Entering into a contract doesn’t necessarily mean signing on the dotted line. That’s why it’s important to understand what constitutes a legally binding contract
What comes to mind when you think of a legal contract? You may imagine thick paper signed in fountain pen or pages of small print that never get read. But you may be surprised to learn that most contracts don’t even have to be in writing. In fact, forming legally binding agreements may be easier than you think.
The principles of contract formation were established over a hundred years ago and, whilst they have been augmented by statute, the basic requirements haven’t really changed. When lawyers look to see whether there is a contract in place, they look for five basic elements. If all five elements are present, then there is a contract – even if it’s not written down.
Offer and acceptance
The first two requirements are that there must be an offer made by one party and an acceptance by another. Legally speaking, an offer is a promise to enter into a contract on the terms provided. This means that the terms of the contract must be clear in the offer, otherwise it is essentially just an invitation to negotiate and thus not legally binding.
Once an offer has been made, the other party must then do something to indicate that they accept it. Traditionally, offers are accepted by signing the contract; however, this is not strictly necessary. An offer could be accepted verbally or by any act that indicates that the party is doing so.
Often, a supplier will start work on a contract before the papers have been signed and whilst negotiations on the finer points are continuing. Although it’s understandable that a supplier will want to get stuck in as soon as possible, this approach certainly isn’t without risk. When the supplier starts work on the contract, this could actually be seen as an indication that the supplier accepts the offer as it stands and is bound by a contract on those terms.
Occasionally the second party will state that they want to accept the offer but propose some slightly different terms. This often arises when the buyer and seller each have their own standard terms and conditions. Typically, the seller makes an offer that is subject to their standard terms of sale; the buyer then ‘accepts’ the offer but subject to the their standard terms of purchase. In this particular scenario, the buyer hasn’t actually accepted the seller’s offer at all but instead has made a counter-offer. This is commonly known as a ‘battle of the forms’ and can be fruitful ground for litigation lawyers.
The third requirement is consideration. Put simply, this is the price that the customer has agreed to pay in return for the seller’s goods and services. Usually this will be an amount of money, although anything with a value is sufficient. What’s more, it doesn’t matter what the actual value of the consideration is: it could be something worth significantly less than the other part of the bargain. For example, a packet of crisps could constitute consideration for the sale of a Ferrari and be capable of forming a legally binding contract, even though the crisps are worth significantly less than the market value of the car. This principle was illustrated in a franchise case in 2010.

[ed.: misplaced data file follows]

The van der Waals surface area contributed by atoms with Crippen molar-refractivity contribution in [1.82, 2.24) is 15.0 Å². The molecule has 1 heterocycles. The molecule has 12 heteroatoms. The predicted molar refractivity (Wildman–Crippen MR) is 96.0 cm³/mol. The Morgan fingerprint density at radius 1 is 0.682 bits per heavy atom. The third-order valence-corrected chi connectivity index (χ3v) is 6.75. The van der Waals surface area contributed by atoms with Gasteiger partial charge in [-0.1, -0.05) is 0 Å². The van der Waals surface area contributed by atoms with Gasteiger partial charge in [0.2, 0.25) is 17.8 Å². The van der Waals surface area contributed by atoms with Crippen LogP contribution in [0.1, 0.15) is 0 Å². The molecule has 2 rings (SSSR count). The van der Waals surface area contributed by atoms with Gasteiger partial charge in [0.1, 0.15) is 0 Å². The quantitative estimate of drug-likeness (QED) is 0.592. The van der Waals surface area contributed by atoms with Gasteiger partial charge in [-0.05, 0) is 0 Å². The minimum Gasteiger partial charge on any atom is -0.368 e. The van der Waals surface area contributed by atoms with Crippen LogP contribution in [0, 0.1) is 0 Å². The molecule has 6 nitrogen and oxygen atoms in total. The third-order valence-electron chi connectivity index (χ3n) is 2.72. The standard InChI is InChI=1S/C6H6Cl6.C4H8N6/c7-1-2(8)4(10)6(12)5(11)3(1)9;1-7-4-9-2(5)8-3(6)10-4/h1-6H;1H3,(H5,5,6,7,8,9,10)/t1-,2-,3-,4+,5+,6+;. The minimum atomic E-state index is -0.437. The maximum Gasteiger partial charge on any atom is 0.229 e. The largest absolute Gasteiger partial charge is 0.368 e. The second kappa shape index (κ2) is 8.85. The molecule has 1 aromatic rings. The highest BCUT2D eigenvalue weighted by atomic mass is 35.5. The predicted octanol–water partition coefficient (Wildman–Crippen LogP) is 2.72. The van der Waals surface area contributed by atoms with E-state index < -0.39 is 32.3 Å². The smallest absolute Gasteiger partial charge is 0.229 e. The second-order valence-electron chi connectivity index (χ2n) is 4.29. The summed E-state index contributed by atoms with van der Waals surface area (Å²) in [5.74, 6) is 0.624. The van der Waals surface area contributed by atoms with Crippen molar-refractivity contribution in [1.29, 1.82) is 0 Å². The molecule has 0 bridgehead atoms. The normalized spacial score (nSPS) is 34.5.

In franchise agreements, the franchisee will usually agree to various obligations – including the obligation to pay fees – in return for the rights to use the franchisor’s brand and to operate the franchise. However, in the 2010 case, a pack of posters given to the franchisee by the franchisor was found to be sufficient consideration for the obligations that the franchisee entered into in the franchise agreement.
The fourth requirement is intention. A contract can only be formed in circumstances where the parties intended to create a legally binding agreement. However, this is not a ‘get out of jail free’ card for someone who wants to avoid a contract. The law presumes that in commercial contracts there is an intention to create a binding agreement. This means that the party who wants to avoid the agreement must provide very clear evidence that they did not intend to be bound. In practice, this is very difficult to prove.
The final requirement is that the terms of the contract must be certain. However, in some circumstances, the law will imply terms into contracts even if the exact terms haven’t been agreed. Occasionally, terms will be implied that are fundamental to the contract; for example terms may be implied relating to price, delivery and quality.
The existence of implied terms doesn’t mean that written contracts are redundant or that the courts will write a contract for you. On the contrary, it is far better to have a written contract where the agreed clauses are clearly set out, rather than leave it to hoping and guess work as to whether a particular term will be implied. Otherwise you risk being bound by a contract on terms that you didn’t choose but which are imposed upon you by the courts.
Putting it altogether
From a legal perspective, if the five elements are present, then there is a legally binding contract, regardless of whether the parties have signed an agreement or even whether there is anything at all in writing.
From a practical perspective, if you don’t intend to form a contract and are still negotiating, it is important that you make this very clear to the other party. Conversely, once an agreement has been reached, make sure that it is documented. A written agreement is much easier to enforce if things go wrong and helps to reduce the risk of disputes in future.